We're humans - we enjoy being in our comfort zones. We tend to like it when our lives are tidy and our worries are minimal. We work to feel good about our decisions and like to follow a good, straightforward path for ourselves. ED recovery has nothing in common with those things. If I could describe my personal experience with recovery I would say it was messy and uncomfortable. The emotions on the road to a healthy body and mind were hard to cope with at times. At times I didn't even want to recover. How confusing is that?!
I remember sitting in counseling one day with my eating disorder specialist and emphasizing how torn I was feeling. The everyday person would have looked at me and said, "How are you torn? Don't you want to get better and not look like this and be miserable anymore?" Of course, I wanted to get better, but I also wanted to stay in my comfort zone. My comfort zone had quickly become my eating disorder. Getting better and getting healthy meant giving up all of the control I had worked hard for. It meant the number on the scale would start going up instead of down. It meant letting go of this little world I had created for myself. I was familiar and comfortable with planning out every meal, with researching restaurant menus for hours, with ensuring I had a calorie deficit day in and day out.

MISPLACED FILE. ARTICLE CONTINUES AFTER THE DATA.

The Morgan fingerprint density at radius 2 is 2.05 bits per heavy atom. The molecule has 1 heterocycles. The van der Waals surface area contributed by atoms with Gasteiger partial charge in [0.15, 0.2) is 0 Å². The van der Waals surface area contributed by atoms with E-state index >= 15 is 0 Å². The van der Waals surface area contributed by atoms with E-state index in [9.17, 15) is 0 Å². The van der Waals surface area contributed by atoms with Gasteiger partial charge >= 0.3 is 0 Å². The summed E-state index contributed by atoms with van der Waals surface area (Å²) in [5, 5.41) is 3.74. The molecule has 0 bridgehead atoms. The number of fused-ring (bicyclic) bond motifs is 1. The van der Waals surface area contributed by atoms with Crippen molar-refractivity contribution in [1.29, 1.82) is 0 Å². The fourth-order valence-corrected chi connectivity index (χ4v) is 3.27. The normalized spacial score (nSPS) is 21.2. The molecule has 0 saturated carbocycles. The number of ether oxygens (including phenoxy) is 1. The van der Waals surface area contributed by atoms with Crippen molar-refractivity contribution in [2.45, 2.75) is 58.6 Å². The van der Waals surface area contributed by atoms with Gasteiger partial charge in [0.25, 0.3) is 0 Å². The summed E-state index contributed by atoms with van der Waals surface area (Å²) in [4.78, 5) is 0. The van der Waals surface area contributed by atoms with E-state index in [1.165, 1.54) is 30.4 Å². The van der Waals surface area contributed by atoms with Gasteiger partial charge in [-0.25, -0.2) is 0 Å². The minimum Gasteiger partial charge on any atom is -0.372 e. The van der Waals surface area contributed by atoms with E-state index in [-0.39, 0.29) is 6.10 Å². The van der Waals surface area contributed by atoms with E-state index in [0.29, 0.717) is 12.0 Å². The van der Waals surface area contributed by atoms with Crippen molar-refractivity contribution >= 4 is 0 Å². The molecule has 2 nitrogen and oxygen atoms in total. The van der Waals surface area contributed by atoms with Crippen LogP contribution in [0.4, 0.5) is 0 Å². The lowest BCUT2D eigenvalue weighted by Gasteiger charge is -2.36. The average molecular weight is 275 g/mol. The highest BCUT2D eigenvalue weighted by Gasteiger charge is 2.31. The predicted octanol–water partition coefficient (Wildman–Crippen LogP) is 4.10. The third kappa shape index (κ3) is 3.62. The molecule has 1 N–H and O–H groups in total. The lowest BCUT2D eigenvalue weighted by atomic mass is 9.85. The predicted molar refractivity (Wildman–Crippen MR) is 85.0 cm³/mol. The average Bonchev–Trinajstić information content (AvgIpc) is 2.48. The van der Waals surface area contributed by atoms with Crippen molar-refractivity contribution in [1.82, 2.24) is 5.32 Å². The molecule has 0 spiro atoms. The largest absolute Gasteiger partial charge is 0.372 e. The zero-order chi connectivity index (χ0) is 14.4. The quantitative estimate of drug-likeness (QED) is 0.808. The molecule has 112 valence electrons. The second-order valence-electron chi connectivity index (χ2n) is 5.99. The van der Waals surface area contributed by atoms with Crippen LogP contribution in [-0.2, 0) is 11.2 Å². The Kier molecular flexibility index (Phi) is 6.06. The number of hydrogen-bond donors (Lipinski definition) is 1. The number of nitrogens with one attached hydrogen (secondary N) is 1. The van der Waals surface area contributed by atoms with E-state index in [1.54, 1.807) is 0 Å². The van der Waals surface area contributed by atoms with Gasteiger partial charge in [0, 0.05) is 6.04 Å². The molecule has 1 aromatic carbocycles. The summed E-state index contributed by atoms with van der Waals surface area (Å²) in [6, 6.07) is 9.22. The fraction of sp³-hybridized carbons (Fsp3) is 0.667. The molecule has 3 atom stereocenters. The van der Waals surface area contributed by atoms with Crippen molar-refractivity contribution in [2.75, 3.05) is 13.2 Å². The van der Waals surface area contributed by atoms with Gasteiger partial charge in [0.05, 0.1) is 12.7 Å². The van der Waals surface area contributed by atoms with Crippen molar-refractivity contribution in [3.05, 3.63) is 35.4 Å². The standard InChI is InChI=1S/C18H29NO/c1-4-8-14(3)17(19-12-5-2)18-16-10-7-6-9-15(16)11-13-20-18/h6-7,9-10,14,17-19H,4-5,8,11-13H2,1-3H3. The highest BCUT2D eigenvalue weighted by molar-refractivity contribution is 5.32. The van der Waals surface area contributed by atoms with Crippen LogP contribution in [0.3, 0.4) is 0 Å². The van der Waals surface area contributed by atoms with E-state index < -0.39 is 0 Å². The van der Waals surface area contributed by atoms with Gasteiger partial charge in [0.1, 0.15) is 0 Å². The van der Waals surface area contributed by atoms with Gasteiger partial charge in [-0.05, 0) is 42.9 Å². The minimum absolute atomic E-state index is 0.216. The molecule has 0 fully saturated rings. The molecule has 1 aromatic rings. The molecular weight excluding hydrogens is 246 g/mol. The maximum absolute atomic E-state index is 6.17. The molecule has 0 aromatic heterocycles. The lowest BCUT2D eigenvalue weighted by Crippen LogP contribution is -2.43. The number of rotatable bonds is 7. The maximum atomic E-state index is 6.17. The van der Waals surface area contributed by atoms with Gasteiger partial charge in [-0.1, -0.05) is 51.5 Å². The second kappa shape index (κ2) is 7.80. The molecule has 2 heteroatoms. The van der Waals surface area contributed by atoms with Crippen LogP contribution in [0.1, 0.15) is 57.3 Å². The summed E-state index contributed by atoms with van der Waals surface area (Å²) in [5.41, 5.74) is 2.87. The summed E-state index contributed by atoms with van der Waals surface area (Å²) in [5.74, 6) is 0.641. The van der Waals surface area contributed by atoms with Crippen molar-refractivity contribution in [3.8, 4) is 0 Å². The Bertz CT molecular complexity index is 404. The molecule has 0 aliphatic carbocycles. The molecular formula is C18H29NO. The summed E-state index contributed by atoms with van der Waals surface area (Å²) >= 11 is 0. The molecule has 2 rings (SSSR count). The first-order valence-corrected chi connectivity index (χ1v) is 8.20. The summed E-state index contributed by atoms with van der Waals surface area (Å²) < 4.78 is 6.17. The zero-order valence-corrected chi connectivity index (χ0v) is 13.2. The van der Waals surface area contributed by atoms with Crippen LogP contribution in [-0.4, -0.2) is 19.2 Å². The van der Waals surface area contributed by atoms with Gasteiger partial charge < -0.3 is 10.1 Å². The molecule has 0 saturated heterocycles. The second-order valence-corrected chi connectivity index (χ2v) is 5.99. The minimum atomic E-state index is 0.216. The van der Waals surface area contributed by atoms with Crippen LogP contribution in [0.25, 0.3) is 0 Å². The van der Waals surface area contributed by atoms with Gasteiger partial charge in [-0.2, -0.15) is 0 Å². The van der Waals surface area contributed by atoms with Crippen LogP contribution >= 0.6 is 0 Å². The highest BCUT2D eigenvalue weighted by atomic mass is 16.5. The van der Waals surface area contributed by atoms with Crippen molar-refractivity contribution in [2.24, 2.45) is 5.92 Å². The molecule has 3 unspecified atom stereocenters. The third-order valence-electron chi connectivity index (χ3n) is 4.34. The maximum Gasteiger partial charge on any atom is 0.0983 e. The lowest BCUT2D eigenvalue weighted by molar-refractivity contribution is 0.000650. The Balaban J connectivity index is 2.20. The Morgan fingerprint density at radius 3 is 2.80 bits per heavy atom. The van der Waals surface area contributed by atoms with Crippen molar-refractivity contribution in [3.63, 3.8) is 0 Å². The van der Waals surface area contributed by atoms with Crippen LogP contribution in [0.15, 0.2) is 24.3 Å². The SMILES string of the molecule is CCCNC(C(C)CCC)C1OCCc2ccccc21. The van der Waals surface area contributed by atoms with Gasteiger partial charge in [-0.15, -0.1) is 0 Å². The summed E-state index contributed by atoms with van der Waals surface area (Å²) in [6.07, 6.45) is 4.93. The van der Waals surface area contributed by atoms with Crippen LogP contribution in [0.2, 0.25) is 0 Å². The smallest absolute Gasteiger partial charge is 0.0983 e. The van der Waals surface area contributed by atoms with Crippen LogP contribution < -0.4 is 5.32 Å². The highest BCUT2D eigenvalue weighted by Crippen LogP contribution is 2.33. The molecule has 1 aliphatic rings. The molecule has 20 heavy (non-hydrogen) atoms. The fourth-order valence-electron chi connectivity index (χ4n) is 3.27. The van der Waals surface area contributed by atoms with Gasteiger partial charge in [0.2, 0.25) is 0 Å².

The amazing thing was, my counselor looked at me with all the understanding in the world (shoutout Brittany). She acknowledged the difficulties of being pulled in two opposite directions, and how confusing that can be.
I have come to realize, that is one of the hardest parts of escaping an eating disorder: getting where you want to be, means doing exactly what you are terrified of.
I had to eat. The last thing I wanted to do was eat.
And believe me, I did not start eating full meals 3x a day overnight. But eventually, I decided I wasn't going to be torn anymore. I wanted to get better and healthy. I did NOT want to live with my eating disorder. I had come to realize my comfort zone could be a whole hell of a lot more comfortable. Hint: that comfort didn't involve a nonstop, control-obsessed voice that only allowed me to think about food.
That new comfort zone deserved freedom.